In what way getting involved in party democracy?
Getting stuck in at local level – party meetings, trying to be councillors, wanting to select councillors to represent them etc.
Okay… what, when they’ve only been a member for half a minute kind of thing?
Well, they don’t get to have a say on some things or stand for election unless they’ve been in for six months or a year, but relatively newer members – there’s been some controversy in the media where people who have been councillors are either standing down or being voted out as candidates are not very happy about it and calling it a purge.
… Well, the main thing is that I’m against us fighting each other. I mean, I know a lot of our history and if there’s anything that can make us come together that’s what I’m trying to do here because, you know, if we’re constantly about trying to pull things apart, that worries me, because if we’re concentrating on that we’re not concentrating on trying to get the Tories out, the Tories are all over the place at the moment, it’s the perfect time for us.
That’s really what I’m focused on, I’m very good at being focused on the prize or I wouldn’t be a transgender person being out for 32 years, running all these marathons, doing all these gigs in different languages. I get that done because I really focus on that as opposed to other things that I feel are skirmishes, you know, how this goes down or that, you know I’ll be on the NEC, I’ll be involved in stuff but my eyes are always on the prize, eyes on the prize and us winning the election.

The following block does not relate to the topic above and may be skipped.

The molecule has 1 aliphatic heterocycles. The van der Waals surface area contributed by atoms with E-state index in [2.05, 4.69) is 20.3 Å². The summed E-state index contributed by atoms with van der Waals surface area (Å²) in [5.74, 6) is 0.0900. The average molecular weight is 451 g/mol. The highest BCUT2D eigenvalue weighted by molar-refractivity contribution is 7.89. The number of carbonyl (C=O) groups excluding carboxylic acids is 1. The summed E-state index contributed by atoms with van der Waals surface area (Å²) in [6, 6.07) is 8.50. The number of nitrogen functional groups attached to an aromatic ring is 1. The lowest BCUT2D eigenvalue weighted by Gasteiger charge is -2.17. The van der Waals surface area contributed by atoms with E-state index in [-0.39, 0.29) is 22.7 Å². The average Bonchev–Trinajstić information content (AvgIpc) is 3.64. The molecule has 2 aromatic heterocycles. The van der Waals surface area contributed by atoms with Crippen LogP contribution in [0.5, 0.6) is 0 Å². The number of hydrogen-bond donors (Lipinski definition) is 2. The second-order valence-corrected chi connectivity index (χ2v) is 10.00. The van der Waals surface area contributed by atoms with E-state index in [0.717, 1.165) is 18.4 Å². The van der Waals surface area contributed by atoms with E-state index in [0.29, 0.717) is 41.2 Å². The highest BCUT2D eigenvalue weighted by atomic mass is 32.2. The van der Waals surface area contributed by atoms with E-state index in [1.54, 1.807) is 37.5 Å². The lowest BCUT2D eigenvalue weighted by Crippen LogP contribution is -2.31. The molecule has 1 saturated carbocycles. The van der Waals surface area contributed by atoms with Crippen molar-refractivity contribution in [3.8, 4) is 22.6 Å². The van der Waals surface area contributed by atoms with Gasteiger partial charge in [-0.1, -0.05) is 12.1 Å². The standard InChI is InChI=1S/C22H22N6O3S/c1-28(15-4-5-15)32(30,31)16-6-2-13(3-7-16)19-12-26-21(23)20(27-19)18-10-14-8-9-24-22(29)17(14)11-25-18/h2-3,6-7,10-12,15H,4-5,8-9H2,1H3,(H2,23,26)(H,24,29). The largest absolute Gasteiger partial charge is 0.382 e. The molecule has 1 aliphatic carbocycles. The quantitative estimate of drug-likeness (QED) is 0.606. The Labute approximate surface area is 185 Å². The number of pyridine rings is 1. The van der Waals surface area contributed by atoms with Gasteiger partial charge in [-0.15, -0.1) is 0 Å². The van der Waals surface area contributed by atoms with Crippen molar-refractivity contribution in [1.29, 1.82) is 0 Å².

And we won the perception election, that’s what we won last time – we’re perceived to have won the election and even though we didn’t get it we did great, he was out there, I think he was surprised at how well it was going and it turned round. I was meeting people on the doorstep and they were saying, we were getting a tough time on the doorstep and then the doorstep changed round.
If you talk to people about how I went out and campaigned, you’ll know I really go for it and I like getting out there and doing it. So, yeah, eye on the prize, I just keep focused on that.
One area where council selections and public perception come together is in Haringey, where there have been a lot of changes but revolving around the Haringey Development Vehicle plans that campaigners are calling social cleansing, knocking down council housing stock for developers to build it again with no guarantee the residents will get to move back in. That’s a Labour council.
I’m against that, I’m definitely against that.
Quite a lot of councillors have been voted out for their support for that project, but the people who’ve been voted out and their supporters have been making allegations of bullying and antisemitism. If people with sour grapes go to the media that doesn’t help the party win elections, so what do you make of that – would you condemn that kind of behaviour?
Well, I’m definitely against the idea of council housing disappearing. Affordable housing is something I’ve already campaigned for down in Chelsea where I thought the housing association was doing things to help people but it turned out they were doing what sounds like exactly that and a lot of people had to move out. So I campaigned a lot for that.
I’m against that kind of thing happening, housing is a big thing. Moving people on low incomes from London and moving them further out is just completely wrong.